An interesting year in soundtracks

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I’ll leave it to Dana Stevens to suggest the best film music of the year.  I just want to point out 5 scores that are worth your attention even if you have not seen and have no intention of seeing the movies they come from.  (I haven’t, though I will definitely be seeing Tron: Legacy at some point.)   What ties all of these films together is that they use music by “outside” composers, as opposed to the usual Hollywood specialists (your James Newton Howards, Hans Zimmers, and the like). 

If two of these movies make you think I must be a 15-year old girl, well, we do have one of those in the house and that’s where I heard the scores... 


Shutter Island.  Martin Scorsese hosts an edition of “New Sounds” with music by Ingram Marshall, John Cage, John Adams, Brian Eno, Max Richter and more.  Seriously, most of this evocative, atmospheric, and often quite spooky music has inhabited my long-running new music show here at WNYC for many years.  Scorsese has keen ears, as he’s proven before; but this might be his most unexpected soundtrack. 

Twilight Saga: Eclipse.  The unavoidable movie juggernaut actually has one feature that I was glad not to avoid: the soundtrack.  I’m not a big Muse fan, but a score with Metric, Florence & The Machine, Bat For Lashes with Beck, and Band Of Horses is good enough to outweigh a fair amount of overemoting pop/rock.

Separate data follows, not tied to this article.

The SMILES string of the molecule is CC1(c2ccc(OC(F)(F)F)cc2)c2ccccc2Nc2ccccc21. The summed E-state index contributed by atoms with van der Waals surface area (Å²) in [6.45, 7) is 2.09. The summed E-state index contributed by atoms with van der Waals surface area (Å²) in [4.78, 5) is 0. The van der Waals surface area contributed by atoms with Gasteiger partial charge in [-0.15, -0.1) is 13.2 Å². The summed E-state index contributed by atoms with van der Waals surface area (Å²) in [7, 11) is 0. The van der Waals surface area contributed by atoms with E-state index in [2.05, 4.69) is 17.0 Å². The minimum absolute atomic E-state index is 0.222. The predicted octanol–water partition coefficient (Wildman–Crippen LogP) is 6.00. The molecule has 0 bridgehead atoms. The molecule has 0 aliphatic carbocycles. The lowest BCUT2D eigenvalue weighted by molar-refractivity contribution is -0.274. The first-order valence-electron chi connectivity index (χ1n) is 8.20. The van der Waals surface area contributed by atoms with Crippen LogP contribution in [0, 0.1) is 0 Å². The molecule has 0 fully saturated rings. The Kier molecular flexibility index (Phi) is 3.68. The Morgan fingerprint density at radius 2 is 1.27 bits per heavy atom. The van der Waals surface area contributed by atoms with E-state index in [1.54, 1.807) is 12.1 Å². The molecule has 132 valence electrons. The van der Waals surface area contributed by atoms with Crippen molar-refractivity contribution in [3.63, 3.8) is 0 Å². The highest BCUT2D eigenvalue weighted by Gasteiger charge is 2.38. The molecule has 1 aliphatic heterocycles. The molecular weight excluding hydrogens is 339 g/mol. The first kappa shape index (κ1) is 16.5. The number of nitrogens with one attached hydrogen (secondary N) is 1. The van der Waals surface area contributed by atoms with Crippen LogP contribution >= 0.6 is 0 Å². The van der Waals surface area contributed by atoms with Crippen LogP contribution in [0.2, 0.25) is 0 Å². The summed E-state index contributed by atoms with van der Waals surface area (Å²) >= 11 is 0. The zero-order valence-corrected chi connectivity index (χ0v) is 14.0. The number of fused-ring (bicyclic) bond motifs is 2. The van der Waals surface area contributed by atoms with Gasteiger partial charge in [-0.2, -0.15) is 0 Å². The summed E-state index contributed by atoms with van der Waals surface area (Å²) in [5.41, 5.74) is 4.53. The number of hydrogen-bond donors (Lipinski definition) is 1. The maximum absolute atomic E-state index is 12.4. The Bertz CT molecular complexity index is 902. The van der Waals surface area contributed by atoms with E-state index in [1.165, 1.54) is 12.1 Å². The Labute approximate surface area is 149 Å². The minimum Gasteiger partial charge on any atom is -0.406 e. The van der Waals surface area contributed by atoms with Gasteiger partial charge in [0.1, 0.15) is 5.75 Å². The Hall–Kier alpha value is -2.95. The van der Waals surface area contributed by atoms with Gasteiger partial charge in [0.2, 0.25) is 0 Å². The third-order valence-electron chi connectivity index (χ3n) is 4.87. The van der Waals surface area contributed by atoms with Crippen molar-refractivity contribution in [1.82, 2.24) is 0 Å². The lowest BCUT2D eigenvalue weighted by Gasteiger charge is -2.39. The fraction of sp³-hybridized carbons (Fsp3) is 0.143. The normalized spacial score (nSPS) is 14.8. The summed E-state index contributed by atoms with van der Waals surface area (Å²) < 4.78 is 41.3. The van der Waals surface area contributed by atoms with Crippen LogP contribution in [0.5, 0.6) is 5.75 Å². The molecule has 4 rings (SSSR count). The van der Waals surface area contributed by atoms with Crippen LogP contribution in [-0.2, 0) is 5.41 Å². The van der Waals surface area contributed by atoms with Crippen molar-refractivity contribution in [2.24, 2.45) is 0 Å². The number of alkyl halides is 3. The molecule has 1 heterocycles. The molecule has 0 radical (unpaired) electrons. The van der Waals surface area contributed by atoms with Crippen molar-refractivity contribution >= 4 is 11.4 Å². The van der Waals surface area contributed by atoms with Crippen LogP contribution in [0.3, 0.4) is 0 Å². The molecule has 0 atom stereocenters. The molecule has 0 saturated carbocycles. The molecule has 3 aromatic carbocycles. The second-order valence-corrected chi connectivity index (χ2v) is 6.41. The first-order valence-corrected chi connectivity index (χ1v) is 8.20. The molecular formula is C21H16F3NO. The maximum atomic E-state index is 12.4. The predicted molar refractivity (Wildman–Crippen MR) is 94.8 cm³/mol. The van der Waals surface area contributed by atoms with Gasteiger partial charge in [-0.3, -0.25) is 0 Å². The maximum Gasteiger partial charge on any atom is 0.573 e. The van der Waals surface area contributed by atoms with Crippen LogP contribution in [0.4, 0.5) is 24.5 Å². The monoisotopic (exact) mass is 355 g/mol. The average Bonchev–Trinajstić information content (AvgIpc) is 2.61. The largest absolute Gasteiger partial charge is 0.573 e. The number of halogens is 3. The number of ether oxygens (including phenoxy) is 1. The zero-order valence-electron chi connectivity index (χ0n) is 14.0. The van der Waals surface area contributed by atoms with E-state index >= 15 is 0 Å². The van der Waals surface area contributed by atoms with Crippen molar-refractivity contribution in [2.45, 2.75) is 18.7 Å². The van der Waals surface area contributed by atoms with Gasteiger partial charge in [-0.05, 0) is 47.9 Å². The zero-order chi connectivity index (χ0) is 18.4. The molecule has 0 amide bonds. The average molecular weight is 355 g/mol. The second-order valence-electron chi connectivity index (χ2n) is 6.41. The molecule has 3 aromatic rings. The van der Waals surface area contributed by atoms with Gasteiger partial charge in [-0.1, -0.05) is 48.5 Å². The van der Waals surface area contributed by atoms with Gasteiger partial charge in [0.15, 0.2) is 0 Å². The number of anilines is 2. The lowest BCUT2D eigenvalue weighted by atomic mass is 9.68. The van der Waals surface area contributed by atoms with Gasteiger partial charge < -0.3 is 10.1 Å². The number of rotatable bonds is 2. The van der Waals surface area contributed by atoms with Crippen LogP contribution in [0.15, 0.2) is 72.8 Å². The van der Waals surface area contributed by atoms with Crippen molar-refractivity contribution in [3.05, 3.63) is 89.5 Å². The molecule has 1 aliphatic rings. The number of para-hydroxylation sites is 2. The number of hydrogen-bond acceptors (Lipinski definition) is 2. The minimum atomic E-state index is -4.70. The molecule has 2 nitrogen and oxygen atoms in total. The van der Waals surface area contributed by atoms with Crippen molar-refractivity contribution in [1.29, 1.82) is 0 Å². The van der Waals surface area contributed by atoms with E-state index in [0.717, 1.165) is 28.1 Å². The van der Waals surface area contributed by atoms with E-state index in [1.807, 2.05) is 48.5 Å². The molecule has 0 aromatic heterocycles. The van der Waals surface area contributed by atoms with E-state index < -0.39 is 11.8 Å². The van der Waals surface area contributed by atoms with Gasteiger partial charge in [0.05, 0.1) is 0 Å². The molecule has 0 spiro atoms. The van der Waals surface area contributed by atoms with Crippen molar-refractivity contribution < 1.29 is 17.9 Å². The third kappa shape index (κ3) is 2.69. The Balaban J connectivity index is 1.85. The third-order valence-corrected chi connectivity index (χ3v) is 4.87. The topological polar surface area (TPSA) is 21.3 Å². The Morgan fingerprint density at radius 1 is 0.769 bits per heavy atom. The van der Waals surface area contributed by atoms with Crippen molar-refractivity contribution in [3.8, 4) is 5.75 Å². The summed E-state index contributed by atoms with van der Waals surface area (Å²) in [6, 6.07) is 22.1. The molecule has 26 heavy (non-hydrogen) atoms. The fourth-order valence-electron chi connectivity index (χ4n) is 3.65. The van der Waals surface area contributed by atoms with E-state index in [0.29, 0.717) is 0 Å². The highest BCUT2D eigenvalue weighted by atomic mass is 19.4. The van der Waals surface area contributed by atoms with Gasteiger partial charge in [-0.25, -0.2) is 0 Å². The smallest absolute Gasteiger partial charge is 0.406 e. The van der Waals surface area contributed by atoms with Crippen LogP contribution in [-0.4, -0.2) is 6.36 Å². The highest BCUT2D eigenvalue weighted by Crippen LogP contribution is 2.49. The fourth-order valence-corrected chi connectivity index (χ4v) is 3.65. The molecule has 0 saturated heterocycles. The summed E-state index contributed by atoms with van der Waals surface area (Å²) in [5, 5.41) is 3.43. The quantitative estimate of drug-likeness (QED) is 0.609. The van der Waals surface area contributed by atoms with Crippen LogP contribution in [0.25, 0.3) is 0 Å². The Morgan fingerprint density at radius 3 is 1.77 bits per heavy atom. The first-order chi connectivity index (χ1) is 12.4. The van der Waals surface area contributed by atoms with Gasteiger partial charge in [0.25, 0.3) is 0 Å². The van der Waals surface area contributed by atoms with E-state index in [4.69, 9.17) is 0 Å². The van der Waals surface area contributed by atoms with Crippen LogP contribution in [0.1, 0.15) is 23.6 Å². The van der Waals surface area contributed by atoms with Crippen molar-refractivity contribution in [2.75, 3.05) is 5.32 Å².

Scott Pilgrim Vs The World.  After the second time I asked my daughter what was playing on her computer and being told it was from the Scott Pilgrim soundtrack, I finally wised up and listened to the thing.  After I found it, that is.  Radiohead producer Nigel Godrich did the actual “original score,” which is pretty nice but doesn’t rock like the separately-released “original soundtrack.”  This latter disc includes songs by Frank Black (the Pixies), Metric (again), Broken Social Scene, and the songs Beck (again) wrote for actor Michael Cera’s on-screen band. 

Wall Street: Money Never Sleeps.  Oliver Stone surprisingly chooses the songs of David Byrne, mostly but not exclusively from his most recent collaboration with Brian Eno, Everything That Happens Will Happen Today.  Most Byrne fans will have all these songs already, but using all of them in the score here is almost enough to make me want to see the film. 

Tron: Legacy.  The producers wisely tabbed Daft Punk, the French electronica duo, to follow in the footsteps of Wendy Carlos, the groundbreaking synth player who did the original Tron score in 1982.  The score came out last week and has echoes of Tangerine Dream as well as some surprisingly effective orchestra, or quasi-orchestral music. 


What soundtrack caught your ear this year?  Leave a comment.